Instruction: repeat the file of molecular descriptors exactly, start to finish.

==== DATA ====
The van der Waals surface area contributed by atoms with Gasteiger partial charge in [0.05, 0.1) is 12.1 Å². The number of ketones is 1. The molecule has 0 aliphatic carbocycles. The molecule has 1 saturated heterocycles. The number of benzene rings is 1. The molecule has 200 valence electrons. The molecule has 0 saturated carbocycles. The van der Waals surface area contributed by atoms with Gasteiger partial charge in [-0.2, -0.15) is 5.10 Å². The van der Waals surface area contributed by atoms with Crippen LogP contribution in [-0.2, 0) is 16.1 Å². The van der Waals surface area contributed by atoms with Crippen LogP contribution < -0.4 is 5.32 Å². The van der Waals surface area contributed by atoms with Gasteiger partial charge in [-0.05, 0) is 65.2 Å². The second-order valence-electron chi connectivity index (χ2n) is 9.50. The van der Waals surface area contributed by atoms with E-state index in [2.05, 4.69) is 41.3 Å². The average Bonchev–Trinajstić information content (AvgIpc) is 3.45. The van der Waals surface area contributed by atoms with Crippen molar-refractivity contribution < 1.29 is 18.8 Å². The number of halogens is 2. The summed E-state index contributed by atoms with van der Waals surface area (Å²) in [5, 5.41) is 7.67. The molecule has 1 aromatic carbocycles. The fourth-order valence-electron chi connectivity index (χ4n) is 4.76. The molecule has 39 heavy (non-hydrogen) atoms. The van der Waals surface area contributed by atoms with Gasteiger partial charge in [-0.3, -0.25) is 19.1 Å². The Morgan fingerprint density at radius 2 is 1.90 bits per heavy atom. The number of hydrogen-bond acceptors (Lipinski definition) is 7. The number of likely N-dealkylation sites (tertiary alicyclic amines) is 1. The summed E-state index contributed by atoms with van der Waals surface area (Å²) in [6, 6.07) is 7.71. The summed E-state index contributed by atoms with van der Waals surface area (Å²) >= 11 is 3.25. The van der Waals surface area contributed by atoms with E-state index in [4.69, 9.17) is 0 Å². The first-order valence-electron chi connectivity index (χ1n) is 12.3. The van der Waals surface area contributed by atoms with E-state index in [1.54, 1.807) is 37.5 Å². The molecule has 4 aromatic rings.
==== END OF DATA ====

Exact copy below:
The van der Waals surface area contributed by atoms with Gasteiger partial charge in [0.05, 0.1) is 12.1 Å². The number of ketones is 1. The molecule has 0 aliphatic carbocycles. The molecule has 1 saturated heterocycles. The number of benzene rings is 1. The molecule has 200 valence electrons. The molecule has 0 saturated carbocycles. The van der Waals surface area contributed by atoms with Gasteiger partial charge in [-0.2, -0.15) is 5.10 Å². The van der Waals surface area contributed by atoms with Crippen LogP contribution in [-0.2, 0) is 16.1 Å². The van der Waals surface area contributed by atoms with Crippen LogP contribution < -0.4 is 5.32 Å². The van der Waals surface area contributed by atoms with Gasteiger partial charge in [-0.05, 0) is 65.2 Å². The second-order valence-electron chi connectivity index (χ2n) is 9.50. The van der Waals surface area contributed by atoms with E-state index in [2.05, 4.69) is 41.3 Å². The average Bonchev–Trinajstić information content (AvgIpc) is 3.45. The van der Waals surface area contributed by atoms with Crippen molar-refractivity contribution < 1.29 is 18.8 Å². The number of halogens is 2. The summed E-state index contributed by atoms with van der Waals surface area (Å²) in [5, 5.41) is 7.67. The molecule has 1 aromatic carbocycles. The fourth-order valence-electron chi connectivity index (χ4n) is 4.76. The molecule has 39 heavy (non-hydrogen) atoms. The van der Waals surface area contributed by atoms with Gasteiger partial charge in [-0.3, -0.25) is 19.1 Å². The Morgan fingerprint density at radius 2 is 1.90 bits per heavy atom. The number of hydrogen-bond acceptors (Lipinski definition) is 7. The number of likely N-dealkylation sites (tertiary alicyclic amines) is 1. The summed E-state index contributed by atoms with van der Waals surface area (Å²) in [6, 6.07) is 7.71. The summed E-state index contributed by atoms with van der Waals surface area (Å²) >= 11 is 3.25. The van der Waals surface area contributed by atoms with E-state index in [4.69, 9.17) is 0 Å². The first-order valence-electron chi connectivity index (χ1n) is 12.3. The van der Waals surface area contributed by atoms with E-state index in [1.54, 1.807) is 37.5 Å². The molecule has 4 aromatic rings.